Conclusion: The results of this thesis provide a valuable and useful insight in health promoting factors in people with chronic musculoskeletal pain and in people with rheumatic diseases, but also in that people with rheumatic diseases have benefit from taking part in patient education with a self-care promoting PBL-program. These results contribute to evidence supporting the introduction of a more salutogenic approach in rheumatology care and research.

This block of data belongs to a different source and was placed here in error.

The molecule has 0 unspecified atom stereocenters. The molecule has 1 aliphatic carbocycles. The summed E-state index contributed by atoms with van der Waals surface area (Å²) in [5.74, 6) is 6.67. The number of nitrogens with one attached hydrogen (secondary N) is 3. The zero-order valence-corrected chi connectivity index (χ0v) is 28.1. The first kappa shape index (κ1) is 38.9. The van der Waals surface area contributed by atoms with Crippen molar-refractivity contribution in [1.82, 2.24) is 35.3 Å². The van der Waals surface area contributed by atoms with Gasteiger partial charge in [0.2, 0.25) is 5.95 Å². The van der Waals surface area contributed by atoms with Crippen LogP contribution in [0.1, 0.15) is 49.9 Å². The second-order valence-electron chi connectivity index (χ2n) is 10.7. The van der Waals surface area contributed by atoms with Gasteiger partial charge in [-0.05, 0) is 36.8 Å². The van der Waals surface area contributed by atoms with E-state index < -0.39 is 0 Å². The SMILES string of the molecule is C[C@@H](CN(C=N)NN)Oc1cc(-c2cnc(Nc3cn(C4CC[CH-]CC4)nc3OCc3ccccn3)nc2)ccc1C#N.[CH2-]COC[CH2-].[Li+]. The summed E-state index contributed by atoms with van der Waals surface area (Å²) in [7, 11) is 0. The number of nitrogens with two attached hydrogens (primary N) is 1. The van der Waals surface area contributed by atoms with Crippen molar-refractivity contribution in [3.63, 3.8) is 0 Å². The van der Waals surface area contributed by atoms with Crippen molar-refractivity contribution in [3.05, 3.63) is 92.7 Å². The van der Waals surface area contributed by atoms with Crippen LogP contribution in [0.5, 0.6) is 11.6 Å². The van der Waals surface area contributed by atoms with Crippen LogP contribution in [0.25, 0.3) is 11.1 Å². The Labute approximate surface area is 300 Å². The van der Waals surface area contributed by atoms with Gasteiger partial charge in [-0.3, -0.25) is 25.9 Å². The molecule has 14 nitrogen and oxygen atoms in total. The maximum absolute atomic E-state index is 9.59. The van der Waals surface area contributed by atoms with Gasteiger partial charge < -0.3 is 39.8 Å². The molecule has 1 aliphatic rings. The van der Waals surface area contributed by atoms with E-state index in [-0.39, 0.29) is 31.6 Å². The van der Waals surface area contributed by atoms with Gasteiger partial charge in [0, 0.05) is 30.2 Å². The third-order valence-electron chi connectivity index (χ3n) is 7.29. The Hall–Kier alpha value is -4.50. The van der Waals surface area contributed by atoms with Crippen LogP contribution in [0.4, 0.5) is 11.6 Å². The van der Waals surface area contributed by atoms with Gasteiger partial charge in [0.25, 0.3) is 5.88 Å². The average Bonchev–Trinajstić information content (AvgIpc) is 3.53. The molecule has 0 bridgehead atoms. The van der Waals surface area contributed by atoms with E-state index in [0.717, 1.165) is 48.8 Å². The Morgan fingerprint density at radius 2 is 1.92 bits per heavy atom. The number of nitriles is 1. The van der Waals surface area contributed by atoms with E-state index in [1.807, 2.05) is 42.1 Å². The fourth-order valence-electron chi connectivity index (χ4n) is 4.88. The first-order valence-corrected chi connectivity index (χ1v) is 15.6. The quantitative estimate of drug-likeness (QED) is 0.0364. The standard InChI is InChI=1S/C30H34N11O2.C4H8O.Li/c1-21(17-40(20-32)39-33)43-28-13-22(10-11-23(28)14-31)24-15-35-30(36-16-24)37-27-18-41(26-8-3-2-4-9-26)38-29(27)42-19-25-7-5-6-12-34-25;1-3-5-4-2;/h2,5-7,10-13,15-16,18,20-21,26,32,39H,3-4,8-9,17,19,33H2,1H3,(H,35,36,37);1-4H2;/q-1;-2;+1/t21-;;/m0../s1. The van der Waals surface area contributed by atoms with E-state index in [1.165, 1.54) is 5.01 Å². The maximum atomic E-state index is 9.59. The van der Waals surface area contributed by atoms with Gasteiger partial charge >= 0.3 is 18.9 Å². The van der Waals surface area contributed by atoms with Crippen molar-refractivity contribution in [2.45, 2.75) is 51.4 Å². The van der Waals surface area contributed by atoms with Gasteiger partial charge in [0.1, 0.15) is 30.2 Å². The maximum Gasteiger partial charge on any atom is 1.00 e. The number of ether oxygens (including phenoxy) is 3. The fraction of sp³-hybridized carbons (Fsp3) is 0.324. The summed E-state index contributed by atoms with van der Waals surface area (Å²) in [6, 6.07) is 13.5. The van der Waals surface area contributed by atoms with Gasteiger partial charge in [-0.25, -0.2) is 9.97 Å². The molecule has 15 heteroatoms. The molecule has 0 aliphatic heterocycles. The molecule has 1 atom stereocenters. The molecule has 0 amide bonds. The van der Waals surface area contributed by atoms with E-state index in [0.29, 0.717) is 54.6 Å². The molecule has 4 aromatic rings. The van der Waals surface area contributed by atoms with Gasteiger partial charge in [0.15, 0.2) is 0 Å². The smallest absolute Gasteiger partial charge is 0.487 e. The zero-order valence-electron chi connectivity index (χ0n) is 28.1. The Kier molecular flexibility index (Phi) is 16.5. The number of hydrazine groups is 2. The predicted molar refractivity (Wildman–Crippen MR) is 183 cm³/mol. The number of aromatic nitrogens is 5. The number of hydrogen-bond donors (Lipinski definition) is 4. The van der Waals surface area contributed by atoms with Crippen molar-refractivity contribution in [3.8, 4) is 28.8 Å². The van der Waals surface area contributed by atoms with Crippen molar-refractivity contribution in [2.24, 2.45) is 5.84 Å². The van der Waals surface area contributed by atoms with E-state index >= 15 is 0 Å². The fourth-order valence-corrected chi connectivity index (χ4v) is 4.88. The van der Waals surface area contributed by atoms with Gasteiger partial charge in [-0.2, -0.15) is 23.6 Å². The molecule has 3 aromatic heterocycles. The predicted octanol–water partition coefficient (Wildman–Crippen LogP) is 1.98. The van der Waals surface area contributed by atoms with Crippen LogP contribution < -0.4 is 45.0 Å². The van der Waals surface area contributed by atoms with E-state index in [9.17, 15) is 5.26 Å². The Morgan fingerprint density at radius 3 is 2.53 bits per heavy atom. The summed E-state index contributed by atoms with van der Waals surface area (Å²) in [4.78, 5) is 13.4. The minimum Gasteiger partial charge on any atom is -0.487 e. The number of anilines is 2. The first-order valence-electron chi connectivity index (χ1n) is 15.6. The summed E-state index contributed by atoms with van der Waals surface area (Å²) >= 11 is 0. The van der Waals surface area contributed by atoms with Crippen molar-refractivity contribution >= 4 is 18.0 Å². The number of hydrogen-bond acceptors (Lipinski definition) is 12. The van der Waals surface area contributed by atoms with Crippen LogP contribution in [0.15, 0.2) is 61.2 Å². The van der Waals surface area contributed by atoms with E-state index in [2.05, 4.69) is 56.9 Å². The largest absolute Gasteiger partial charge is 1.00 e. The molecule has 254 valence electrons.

Place, publisher, year, edition, pages
Jönköping: School of Health Sciences, Jönköping University, 2011. 164 p.
Series
Hälsohögskolans avhandlingsserie, ISSN 1654-3602 ; 17
Keyword
Adult, chronic musculoskeletal pain, empowerment, health factors, HRQL, intervention, patient education, problem-based learning, rheumatic diseases, self-care
National Category
Nursing
Identifiers
urn:nbn:se:hj:diva-15007 (URN)978-91-85835-16-4 (ISBN)
Public defence
2011-06-01, Forum Humanum, Hälsohögskolan, Jönköping, 09:30 (Swedish)
Opponent
Supervisors
Available from: 2011-05-16 Created: 2011-05-11 Last updated: 2014-05-20Bibliographically approved